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March 23, 1957


JAMA. 1957;163(12):1046-1047. doi:10.1001/jama.1957.02970470044010

For many years physicians have been confronted with the problem of how to evaluate or interpret serologic reports obtained from the laboratory in determining the presence or absence of a syphilitic infection. Most physicians have encountered nonsyphilitic patients with unexplained positive serologic reactions.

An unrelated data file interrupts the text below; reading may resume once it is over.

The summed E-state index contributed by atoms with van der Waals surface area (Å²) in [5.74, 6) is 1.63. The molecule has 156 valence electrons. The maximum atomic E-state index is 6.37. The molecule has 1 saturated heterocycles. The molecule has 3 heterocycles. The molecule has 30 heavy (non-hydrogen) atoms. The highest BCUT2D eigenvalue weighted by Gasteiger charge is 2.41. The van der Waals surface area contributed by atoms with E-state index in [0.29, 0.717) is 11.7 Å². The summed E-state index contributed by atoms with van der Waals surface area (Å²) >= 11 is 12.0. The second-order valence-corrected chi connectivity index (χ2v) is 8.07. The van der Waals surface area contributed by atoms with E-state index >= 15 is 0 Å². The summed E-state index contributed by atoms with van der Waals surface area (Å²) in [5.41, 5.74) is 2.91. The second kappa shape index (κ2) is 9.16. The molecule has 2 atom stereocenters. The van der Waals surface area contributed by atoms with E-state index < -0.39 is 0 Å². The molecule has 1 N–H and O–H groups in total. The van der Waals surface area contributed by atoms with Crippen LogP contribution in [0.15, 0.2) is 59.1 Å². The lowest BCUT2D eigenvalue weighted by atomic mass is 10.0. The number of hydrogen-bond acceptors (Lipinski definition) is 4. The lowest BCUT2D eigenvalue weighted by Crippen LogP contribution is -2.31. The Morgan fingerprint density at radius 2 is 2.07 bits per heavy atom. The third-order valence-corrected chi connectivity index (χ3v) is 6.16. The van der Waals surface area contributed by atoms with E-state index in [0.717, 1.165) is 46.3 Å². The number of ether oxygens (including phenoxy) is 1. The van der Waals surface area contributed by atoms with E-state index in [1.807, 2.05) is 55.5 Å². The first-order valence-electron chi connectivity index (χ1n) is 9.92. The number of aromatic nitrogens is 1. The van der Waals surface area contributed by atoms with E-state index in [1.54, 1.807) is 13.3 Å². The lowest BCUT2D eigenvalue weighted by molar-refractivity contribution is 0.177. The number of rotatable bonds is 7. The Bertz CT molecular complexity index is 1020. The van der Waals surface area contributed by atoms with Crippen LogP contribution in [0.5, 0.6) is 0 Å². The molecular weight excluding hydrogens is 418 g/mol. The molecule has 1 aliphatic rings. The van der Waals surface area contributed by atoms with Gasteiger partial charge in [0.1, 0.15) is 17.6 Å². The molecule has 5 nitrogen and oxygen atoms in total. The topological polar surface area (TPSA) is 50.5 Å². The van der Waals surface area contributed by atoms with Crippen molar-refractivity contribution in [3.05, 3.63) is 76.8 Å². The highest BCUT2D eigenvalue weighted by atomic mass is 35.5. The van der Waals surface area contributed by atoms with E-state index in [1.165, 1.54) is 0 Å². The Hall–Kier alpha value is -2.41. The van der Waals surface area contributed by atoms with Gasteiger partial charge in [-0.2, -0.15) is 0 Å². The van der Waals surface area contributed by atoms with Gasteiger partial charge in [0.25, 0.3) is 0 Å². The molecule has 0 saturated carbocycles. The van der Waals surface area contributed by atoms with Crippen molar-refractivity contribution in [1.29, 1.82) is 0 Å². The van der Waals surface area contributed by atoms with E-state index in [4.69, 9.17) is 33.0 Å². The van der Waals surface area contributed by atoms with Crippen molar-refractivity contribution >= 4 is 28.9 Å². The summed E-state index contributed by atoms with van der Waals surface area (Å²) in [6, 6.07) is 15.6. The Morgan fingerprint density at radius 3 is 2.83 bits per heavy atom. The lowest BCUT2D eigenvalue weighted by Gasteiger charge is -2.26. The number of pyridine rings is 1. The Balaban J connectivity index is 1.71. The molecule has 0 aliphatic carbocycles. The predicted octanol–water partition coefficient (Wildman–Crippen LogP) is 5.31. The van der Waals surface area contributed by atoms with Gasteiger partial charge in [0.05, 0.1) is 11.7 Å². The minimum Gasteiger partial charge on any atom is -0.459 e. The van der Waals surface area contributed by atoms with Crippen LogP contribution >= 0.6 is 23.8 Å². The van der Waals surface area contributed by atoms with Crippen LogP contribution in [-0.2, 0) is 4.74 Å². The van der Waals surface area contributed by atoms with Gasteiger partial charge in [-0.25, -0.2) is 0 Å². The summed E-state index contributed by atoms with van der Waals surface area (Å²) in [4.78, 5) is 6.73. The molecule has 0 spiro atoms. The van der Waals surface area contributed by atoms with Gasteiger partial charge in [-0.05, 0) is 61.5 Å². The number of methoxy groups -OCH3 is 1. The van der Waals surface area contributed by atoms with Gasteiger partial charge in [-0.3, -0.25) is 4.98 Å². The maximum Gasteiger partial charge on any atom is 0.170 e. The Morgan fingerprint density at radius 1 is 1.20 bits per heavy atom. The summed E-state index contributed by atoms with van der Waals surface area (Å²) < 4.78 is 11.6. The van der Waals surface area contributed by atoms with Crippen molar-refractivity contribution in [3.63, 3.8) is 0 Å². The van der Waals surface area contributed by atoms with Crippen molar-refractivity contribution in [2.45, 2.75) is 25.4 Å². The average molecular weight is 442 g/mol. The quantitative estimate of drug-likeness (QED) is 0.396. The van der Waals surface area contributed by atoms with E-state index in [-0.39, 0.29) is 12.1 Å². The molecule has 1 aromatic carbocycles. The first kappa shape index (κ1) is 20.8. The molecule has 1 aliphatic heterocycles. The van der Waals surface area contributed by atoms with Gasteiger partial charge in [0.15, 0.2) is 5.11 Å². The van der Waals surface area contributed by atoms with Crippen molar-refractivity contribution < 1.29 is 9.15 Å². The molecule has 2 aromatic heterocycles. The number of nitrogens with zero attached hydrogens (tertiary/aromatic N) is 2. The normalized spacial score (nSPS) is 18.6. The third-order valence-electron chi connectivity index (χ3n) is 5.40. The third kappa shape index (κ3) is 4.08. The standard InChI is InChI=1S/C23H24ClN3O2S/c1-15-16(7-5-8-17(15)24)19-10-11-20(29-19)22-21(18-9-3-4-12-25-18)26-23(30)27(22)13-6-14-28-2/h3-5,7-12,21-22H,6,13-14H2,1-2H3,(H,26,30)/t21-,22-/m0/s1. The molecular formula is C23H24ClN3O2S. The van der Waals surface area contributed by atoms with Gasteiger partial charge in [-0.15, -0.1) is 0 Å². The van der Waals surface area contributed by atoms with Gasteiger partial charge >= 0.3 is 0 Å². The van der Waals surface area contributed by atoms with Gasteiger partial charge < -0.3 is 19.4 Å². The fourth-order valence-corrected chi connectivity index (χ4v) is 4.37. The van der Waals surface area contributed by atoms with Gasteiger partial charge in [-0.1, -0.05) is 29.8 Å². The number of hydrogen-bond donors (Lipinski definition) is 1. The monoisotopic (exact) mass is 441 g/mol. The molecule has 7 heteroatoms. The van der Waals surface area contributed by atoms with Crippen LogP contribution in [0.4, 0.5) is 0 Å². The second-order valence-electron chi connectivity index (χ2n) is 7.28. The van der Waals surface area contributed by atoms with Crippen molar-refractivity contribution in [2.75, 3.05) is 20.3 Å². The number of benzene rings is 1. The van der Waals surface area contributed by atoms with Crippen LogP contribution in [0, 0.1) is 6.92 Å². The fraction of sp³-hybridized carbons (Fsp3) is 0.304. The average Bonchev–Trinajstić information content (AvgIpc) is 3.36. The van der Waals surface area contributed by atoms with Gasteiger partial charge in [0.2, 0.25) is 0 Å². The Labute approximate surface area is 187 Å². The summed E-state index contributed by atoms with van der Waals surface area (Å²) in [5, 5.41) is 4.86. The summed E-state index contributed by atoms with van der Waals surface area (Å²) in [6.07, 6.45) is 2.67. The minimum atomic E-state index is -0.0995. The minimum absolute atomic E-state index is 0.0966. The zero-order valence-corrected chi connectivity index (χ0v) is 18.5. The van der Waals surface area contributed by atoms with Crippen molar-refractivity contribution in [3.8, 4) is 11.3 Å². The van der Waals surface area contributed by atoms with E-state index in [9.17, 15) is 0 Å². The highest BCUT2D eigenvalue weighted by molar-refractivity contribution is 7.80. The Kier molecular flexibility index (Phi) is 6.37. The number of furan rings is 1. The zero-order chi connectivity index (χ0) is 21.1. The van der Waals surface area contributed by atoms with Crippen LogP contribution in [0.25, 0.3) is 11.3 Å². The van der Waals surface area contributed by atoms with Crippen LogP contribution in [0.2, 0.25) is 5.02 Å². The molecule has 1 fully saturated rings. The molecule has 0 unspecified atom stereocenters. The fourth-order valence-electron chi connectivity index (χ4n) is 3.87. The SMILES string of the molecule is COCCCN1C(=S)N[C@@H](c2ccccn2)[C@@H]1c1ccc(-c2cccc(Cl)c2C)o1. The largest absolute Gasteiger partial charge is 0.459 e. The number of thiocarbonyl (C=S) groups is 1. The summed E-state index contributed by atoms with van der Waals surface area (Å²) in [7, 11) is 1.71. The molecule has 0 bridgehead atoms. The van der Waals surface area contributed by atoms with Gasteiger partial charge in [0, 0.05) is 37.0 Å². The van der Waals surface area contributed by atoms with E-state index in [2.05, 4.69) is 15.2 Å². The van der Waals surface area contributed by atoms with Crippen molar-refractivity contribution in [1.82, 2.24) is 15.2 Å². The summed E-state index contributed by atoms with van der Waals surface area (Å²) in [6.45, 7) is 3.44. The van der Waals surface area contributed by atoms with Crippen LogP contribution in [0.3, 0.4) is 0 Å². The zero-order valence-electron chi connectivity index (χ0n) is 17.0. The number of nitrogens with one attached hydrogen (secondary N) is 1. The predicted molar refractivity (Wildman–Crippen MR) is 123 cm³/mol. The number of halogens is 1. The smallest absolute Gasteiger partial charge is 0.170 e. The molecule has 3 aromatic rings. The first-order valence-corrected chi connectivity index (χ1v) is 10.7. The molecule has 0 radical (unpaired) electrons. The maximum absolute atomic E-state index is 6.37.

While it is true that most positive serologic results are due to syphilis and perhaps represent a type of immunological reaction, it is no less true that some positive serologic results may be unrelated to syphilis and represent a general biological phenomenon. Many persons, therefore, have been stigmatized as having syphilis and even given unnecessary treatment on the basis of positive reactions disclosed by routine serologic examinations. With a continued decrease in the incidence of syphilis, there will be a relative increase of the biologically false-positive reactions. In fact, there is rapidly accumulating evidence1 that about 40% of the white persons in upper socioeconomic and educational